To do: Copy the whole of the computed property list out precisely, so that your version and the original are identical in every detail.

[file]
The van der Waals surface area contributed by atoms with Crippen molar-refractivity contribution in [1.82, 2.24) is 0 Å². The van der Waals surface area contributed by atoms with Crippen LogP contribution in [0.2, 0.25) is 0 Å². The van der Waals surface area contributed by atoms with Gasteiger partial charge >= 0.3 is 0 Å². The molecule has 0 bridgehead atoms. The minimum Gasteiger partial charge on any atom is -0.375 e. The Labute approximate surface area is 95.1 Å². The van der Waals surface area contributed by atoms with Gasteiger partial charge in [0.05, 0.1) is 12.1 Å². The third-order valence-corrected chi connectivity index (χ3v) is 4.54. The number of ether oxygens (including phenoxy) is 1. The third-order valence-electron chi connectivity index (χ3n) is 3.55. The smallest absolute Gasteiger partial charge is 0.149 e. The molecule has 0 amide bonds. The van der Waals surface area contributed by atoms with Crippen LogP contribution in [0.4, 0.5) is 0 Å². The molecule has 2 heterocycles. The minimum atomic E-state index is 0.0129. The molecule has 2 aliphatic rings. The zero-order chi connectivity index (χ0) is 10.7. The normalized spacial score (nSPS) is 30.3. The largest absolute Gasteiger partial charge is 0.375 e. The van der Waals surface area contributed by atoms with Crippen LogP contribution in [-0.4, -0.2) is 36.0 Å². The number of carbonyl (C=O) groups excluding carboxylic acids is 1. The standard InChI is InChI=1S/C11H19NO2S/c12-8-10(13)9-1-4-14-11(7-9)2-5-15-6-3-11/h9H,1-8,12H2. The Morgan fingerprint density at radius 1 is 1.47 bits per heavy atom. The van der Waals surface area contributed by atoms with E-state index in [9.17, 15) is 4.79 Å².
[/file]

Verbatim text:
The van der Waals surface area contributed by atoms with Crippen molar-refractivity contribution in [1.82, 2.24) is 0 Å². The van der Waals surface area contributed by atoms with Crippen LogP contribution in [0.2, 0.25) is 0 Å². The van der Waals surface area contributed by atoms with Gasteiger partial charge >= 0.3 is 0 Å². The molecule has 0 bridgehead atoms. The minimum Gasteiger partial charge on any atom is -0.375 e. The Labute approximate surface area is 95.1 Å². The van der Waals surface area contributed by atoms with Gasteiger partial charge in [0.05, 0.1) is 12.1 Å². The third-order valence-corrected chi connectivity index (χ3v) is 4.54. The number of ether oxygens (including phenoxy) is 1. The third-order valence-electron chi connectivity index (χ3n) is 3.55. The smallest absolute Gasteiger partial charge is 0.149 e. The molecule has 0 amide bonds. The van der Waals surface area contributed by atoms with Crippen LogP contribution in [0.4, 0.5) is 0 Å². The molecule has 2 heterocycles. The minimum atomic E-state index is 0.0129. The molecule has 2 aliphatic rings. The zero-order chi connectivity index (χ0) is 10.7. The normalized spacial score (nSPS) is 30.3. The largest absolute Gasteiger partial charge is 0.375 e. The van der Waals surface area contributed by atoms with Crippen LogP contribution in [-0.4, -0.2) is 36.0 Å². The number of carbonyl (C=O) groups excluding carboxylic acids is 1. The standard InChI is InChI=1S/C11H19NO2S/c12-8-10(13)9-1-4-14-11(7-9)2-5-15-6-3-11/h9H,1-8,12H2. The Morgan fingerprint density at radius 1 is 1.47 bits per heavy atom. The van der Waals surface area contributed by atoms with E-state index in [9.17, 15) is 4.79 Å².